UCSC’s spokesperson Scott Hernandez-Jason says that the university regularly re-evaluates its diversity programming.
“I think it’s a first step to have these discussions, to learn a little bit more about what [students’] concerns are, and what we can do to address them. We very much want to have a campus that feels inclusive and welcoming, where students feel safe,” says Hernandez-Jason. “Something like this does not typically happen at UC Santa Cruz, so I think everyone was a bit shocked by it.”
Hate crimes are merely symptoms of a larger and more insidious problem—biases ingrained in society, says Christie McCullen, a Ph.D candidate at UCSC. Part of the problem is that people do, say, or think things every day without realizing that they reinforce prejudices, she says.
McCullen has been conducting research on how race is discussed in classroom settings and how history shapes that narrative. She says people are often more focused on being politically correct than on understanding the history and power dynamics behind the words they know to avoid, thus creating a “a culture of silence.”
“I think too often there’s not enough listening and there’s not enough critical reflection that happens in that, especially for people who are not affected,” says McCullen, also a sociology graduate student instructor.
That’s how “microaggressions” fuel subtler but equally damaging racism and queerphobia in Santa Cruz, says Jocqui Smollett. Microaggressions are unintended discrimination through socially accepted behavior—the comments that people defend with “it’s not a big deal”—but still contribute to a hollow tolerance that isn’t based on true understanding.
Smollett, a UCSC fourth-year African Black Student Alliance member, says he’s experienced microaggressions and blatant racism on campus, including an incident where a student repeatedly asked if he had eaten cornbread and watermelon at the dining hall—laughing in a way that made it “apparent that it was racially charged.” At the time, Smollett was a Resident Assistant (RA) and documented the same student three separate times for the comments, but no disciplinary action followed.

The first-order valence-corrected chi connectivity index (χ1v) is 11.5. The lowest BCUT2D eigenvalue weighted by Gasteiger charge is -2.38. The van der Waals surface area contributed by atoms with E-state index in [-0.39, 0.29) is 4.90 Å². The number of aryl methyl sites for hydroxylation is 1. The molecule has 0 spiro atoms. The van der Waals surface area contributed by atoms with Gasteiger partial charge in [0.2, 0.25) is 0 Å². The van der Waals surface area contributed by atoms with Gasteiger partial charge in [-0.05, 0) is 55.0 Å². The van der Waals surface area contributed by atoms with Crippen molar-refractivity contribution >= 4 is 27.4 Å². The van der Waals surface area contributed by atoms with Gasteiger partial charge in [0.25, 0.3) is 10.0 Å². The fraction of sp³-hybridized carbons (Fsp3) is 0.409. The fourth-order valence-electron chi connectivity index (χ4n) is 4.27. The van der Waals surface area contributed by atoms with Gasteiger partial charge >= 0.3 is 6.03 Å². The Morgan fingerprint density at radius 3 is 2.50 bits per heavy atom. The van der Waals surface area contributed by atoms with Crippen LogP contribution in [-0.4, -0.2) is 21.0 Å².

Smollett says that although mandatory diversity training is necessary, even small tweaks in language—including in emails from university administrators—make a huge difference.
“The email about the Kresge incident was extremely vague,” he says, “and if you compare that with the email that they sent out last week about the student protests—they were very direct on their point that they were not supporting what the protesters were doing.”
Without clarity, the mentality of tolerance gets turned into something that looks a lot like fetishizing identities—like how everyone wants a “gay best friend” and a piece of hip-hop culture, he says.
“No one wants to understand the struggle of being gay, or being lesbian. It’s the same thing with everyone wants to be black, but no one wants to be black,” says Smollett. “A lot of problems with diversity training and ally training is that they don’t go deep enough, and their training is tailored around making the ally feel comfortable. This life is not comfortable—our lived experiences are not comfortable—so for you to be a true ally, you have to be willing to evolve with us.”
PHOTO: Dayton Andrews, Jamie Epstein and Santos De La Paz at UCSC’s Cantú Queer Center. CHIP SCHEUER